The Boys of Everest: Chris Bonington and the Tragedy of Climbing's Greatest Generation book, this is one of the most wanted Clint Willis author readers around the world.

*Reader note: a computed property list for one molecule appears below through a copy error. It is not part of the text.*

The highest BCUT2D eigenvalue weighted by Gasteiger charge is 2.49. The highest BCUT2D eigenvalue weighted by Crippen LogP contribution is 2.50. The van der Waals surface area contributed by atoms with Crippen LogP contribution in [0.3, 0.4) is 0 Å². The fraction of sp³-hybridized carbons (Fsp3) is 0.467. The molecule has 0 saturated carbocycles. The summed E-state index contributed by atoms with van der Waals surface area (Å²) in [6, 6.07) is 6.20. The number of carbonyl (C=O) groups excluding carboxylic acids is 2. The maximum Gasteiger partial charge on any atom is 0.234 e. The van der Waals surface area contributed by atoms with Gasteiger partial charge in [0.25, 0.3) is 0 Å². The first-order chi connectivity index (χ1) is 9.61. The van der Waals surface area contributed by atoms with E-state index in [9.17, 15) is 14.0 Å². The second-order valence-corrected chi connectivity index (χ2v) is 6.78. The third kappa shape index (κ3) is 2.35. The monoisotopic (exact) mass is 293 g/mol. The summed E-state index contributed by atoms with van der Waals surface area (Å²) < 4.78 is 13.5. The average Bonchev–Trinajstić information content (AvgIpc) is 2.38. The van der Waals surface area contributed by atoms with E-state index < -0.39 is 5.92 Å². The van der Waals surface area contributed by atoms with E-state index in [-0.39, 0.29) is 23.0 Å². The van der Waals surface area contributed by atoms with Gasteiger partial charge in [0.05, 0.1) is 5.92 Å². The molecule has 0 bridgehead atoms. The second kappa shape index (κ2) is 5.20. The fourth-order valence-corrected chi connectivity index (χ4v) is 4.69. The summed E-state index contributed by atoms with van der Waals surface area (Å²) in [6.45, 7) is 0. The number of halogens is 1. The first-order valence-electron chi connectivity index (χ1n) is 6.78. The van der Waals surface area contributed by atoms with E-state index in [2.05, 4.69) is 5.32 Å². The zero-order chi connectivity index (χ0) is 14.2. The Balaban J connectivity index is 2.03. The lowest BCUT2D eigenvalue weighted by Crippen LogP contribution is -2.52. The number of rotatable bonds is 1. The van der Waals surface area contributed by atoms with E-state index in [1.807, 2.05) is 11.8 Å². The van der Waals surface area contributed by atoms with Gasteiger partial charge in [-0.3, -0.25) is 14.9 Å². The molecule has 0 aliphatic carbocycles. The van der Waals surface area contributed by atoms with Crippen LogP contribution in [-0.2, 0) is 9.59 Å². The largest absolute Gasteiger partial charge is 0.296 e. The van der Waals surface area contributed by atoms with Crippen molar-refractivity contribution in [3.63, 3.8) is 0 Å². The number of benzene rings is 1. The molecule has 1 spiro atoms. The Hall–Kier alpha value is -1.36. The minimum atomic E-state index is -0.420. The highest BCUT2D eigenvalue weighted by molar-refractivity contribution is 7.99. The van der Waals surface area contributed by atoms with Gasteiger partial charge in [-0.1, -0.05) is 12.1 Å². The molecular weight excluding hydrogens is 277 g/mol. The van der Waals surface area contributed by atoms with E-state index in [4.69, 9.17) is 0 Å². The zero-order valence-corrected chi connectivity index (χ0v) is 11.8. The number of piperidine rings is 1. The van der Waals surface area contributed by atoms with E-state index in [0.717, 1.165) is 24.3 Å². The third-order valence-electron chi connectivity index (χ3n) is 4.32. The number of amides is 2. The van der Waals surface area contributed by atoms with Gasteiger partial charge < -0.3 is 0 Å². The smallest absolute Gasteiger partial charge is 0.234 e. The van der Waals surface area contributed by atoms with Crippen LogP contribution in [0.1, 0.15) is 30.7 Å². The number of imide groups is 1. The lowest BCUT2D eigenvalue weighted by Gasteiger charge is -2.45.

. Popular Ebook The Boys of Everest: Chris Bonington and the Tragedy of Climbing's Greatest Generation I recently returned from mountaineering school in the Cascades. I went in the hope of familiarizing myself with the techniques and skills to be a competent follower of a guided trip up some larger mountains, such as Rainier, Aconagua, or Denali. The mountains inspired me to know the history of mountaineering. Amazon recommended "The Boys of Everest." I'd heard of Mallory and Hilary, of course, but never of Chris Bonington and his "boys" (including Hamish McInnes, Don Whillans, Ian Clough, Joe Tasker, Peter Boardman, Doug Scott, etc.) Apparently, according to Clint Willis, they revolutionized climbing. I don't know how, because the book doesn't give a great deal of context. What it does, mainly, is give a step by step account of seemingly every climb these guys did, from the Bonatti Pillar and the Eiger's North Face to K2 and Everest. Willis gives the briefest of biographical sketches (and even briefer skethces of the women left behind), then jumps into the expeditions and the minutiae of some of the world's most famous climbs. At first, the detail is thrilling. You are there, turn by turn and step by step as the climbers cross glaciers, lay anchors, and tap in pitons. You get a sense of the sheer output of energy needed to get to the top. After 500 pages, though, it just gets repetitive. One excruciatingly difficult climb blurs into another. Throughout the climb, Willis intersperses the thoughts of his characters at certain points along the trek. The detail of the thoughts is almost novelistic, and you think, geez, these guys either left behind great memoirs, letters and diaries, or Willis scored some sweet interviews. Then, however, Willis starts relating the thoughts of dead men: what one climber felt as he fell off a cliff; what another sensed as he was buried by an avalanche. No one could know what these men felt in their last moments. They died alone and left no remembrances or witnesses. It is clear that Willis is either inferring from some other source, or making stuff up; however, he never goes to the trouble of telling the reader: "hey, I'm speculating." This is questionably ethical and calls everything else into question. The most glaring example of this is a reconstruction of Joe Tasker's and Peter Boardman's deaths near the Three Pinnacles of Everest's Northeast Ridge. Willis recounts the episode factually, as though he'd interviewed God and God told him the entire sad tale. Willis writes that Tasker gave up, Boardman tried to help him, then gave up too. The fact is, no one knows what happened to these two men. Tasker's body was never found. When I go to the mountains, everything else slips away. You are reduced to the primitive, fundamental aspects of life. You expend a great deal of energy melting snow for water; cooking food; staying dry; staying warm; keeping hydrated and covered. From dawn till dusk, you are moving with purpose, because there are always things to be done, and everything takes longer at altitude. You don't think of your life back home: the lost loves, your finances, your job, politics, sports. These things are pushed away. Indeed, you can't think of these things, because if you lose focus for even a moment, you can kick a bad step and find yourself sliding down a glacier. This is why I go to the mountains. Hilary put it best: "It is not the mountains we conquer, but ourselves." Willis spends a lot of time trying to explain why his characters went to the mountains over and over, leaving behind their wives and girlfriends, often leaving their friends on the mountains. It's an honorable attempt, but his rationales are too ephemeral and abstract and fall short of Hilary's assessment. Indeed, an epigram at the start of the book concisely states what Willis takes 500 pages to do: "Men who go to mountains are half in love with themselves, and half in love with oblivion." The book could've used a lot more explanations of climbing tools and techniques. To fully enjoy it, you either need to do further reading or have a secondary source at hand. Willis never really explains what he means by pitons, prusik knots, running belays, and the like. I knew most of what he was talking about from my own limited experience, but I definitely could've used a little expansion on the foundations of my knowledge. This story is a litany of dubious triumph and real tragedy. If you've never been to a mountain top, or had that desire, you won't understand what made these men go, even as they die one by one in the pursuit. Reading this book won't solve that riddle. However, if you can understand what drives these men, before you even crack the cover, then you will be treated to a strong retelling of some famous climbs (excepting, of course, Willis's recounting of their deaths, which can only be based on assumption and speculation).